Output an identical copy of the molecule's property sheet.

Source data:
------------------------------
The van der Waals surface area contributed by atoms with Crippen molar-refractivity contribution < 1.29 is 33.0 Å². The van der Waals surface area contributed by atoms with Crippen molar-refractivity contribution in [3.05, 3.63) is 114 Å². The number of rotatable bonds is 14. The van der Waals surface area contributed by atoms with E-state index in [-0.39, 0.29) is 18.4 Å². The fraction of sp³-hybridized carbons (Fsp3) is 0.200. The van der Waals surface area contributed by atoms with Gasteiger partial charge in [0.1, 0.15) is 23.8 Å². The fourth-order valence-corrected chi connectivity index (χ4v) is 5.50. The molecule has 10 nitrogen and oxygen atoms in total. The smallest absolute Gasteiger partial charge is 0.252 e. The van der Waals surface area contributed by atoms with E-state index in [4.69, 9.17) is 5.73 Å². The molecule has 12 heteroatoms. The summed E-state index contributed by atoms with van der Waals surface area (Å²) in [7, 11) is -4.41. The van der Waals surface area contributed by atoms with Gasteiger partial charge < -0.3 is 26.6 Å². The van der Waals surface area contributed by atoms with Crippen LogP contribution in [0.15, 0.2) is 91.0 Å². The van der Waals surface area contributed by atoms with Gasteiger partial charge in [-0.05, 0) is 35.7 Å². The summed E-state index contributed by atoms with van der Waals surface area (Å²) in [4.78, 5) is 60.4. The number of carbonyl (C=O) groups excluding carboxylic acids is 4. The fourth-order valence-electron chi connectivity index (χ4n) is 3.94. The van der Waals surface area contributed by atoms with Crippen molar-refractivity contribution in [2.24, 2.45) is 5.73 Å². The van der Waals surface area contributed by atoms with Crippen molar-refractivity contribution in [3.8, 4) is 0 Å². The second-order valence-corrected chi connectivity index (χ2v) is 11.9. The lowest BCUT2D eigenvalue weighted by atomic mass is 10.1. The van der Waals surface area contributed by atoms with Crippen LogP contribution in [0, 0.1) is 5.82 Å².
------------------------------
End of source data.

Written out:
The van der Waals surface area contributed by atoms with Crippen molar-refractivity contribution < 1.29 is 33.0 Å². The van der Waals surface area contributed by atoms with Crippen molar-refractivity contribution in [3.05, 3.63) is 114 Å². The number of rotatable bonds is 14. The van der Waals surface area contributed by atoms with E-state index in [-0.39, 0.29) is 18.4 Å². The fraction of sp³-hybridized carbons (Fsp3) is 0.200. The van der Waals surface area contributed by atoms with Gasteiger partial charge in [0.1, 0.15) is 23.8 Å². The fourth-order valence-corrected chi connectivity index (χ4v) is 5.50. The molecule has 10 nitrogen and oxygen atoms in total. The smallest absolute Gasteiger partial charge is 0.252 e. The van der Waals surface area contributed by atoms with E-state index in [4.69, 9.17) is 5.73 Å². The molecule has 12 heteroatoms. The summed E-state index contributed by atoms with van der Waals surface area (Å²) in [7, 11) is -4.41. The van der Waals surface area contributed by atoms with Gasteiger partial charge < -0.3 is 26.6 Å². The van der Waals surface area contributed by atoms with Crippen LogP contribution in [0.15, 0.2) is 91.0 Å². The van der Waals surface area contributed by atoms with Gasteiger partial charge in [-0.05, 0) is 35.7 Å². The summed E-state index contributed by atoms with van der Waals surface area (Å²) in [4.78, 5) is 60.4. The number of carbonyl (C=O) groups excluding carboxylic acids is 4. The fourth-order valence-electron chi connectivity index (χ4n) is 3.94. The van der Waals surface area contributed by atoms with Crippen molar-refractivity contribution in [2.24, 2.45) is 5.73 Å². The van der Waals surface area contributed by atoms with Crippen molar-refractivity contribution in [3.8, 4) is 0 Å². The second-order valence-corrected chi connectivity index (χ2v) is 11.9. The lowest BCUT2D eigenvalue weighted by atomic mass is 10.1. The van der Waals surface area contributed by atoms with Crippen LogP contribution in [0, 0.1) is 5.82 Å².